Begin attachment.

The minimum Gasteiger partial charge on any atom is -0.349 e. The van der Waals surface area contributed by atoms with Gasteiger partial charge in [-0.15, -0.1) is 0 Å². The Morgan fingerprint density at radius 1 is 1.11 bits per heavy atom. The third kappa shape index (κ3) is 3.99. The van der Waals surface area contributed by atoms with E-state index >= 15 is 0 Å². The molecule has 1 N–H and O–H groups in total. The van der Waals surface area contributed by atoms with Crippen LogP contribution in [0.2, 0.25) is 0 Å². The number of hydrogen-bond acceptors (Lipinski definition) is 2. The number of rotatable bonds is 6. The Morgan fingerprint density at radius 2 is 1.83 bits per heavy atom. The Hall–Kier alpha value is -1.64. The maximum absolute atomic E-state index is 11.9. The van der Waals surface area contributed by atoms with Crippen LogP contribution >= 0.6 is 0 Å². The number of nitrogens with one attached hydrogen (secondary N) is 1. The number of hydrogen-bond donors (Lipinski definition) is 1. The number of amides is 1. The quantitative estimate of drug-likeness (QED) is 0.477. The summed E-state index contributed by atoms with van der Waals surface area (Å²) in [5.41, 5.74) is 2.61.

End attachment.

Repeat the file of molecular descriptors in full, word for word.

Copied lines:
The minimum Gasteiger partial charge on any atom is -0.349 e. The van der Waals surface area contributed by atoms with Gasteiger partial charge in [-0.15, -0.1) is 0 Å². The Morgan fingerprint density at radius 1 is 1.11 bits per heavy atom. The third kappa shape index (κ3) is 3.99. The van der Waals surface area contributed by atoms with E-state index >= 15 is 0 Å². The molecule has 1 N–H and O–H groups in total. The van der Waals surface area contributed by atoms with Crippen LogP contribution in [0.2, 0.25) is 0 Å². The number of hydrogen-bond acceptors (Lipinski definition) is 2. The number of rotatable bonds is 6. The Morgan fingerprint density at radius 2 is 1.83 bits per heavy atom. The Hall–Kier alpha value is -1.64. The maximum absolute atomic E-state index is 11.9. The van der Waals surface area contributed by atoms with Crippen LogP contribution >= 0.6 is 0 Å². The number of nitrogens with one attached hydrogen (secondary N) is 1. The number of hydrogen-bond donors (Lipinski definition) is 1. The number of amides is 1. The quantitative estimate of drug-likeness (QED) is 0.477. The summed E-state index contributed by atoms with van der Waals surface area (Å²) in [5.41, 5.74) is 2.61.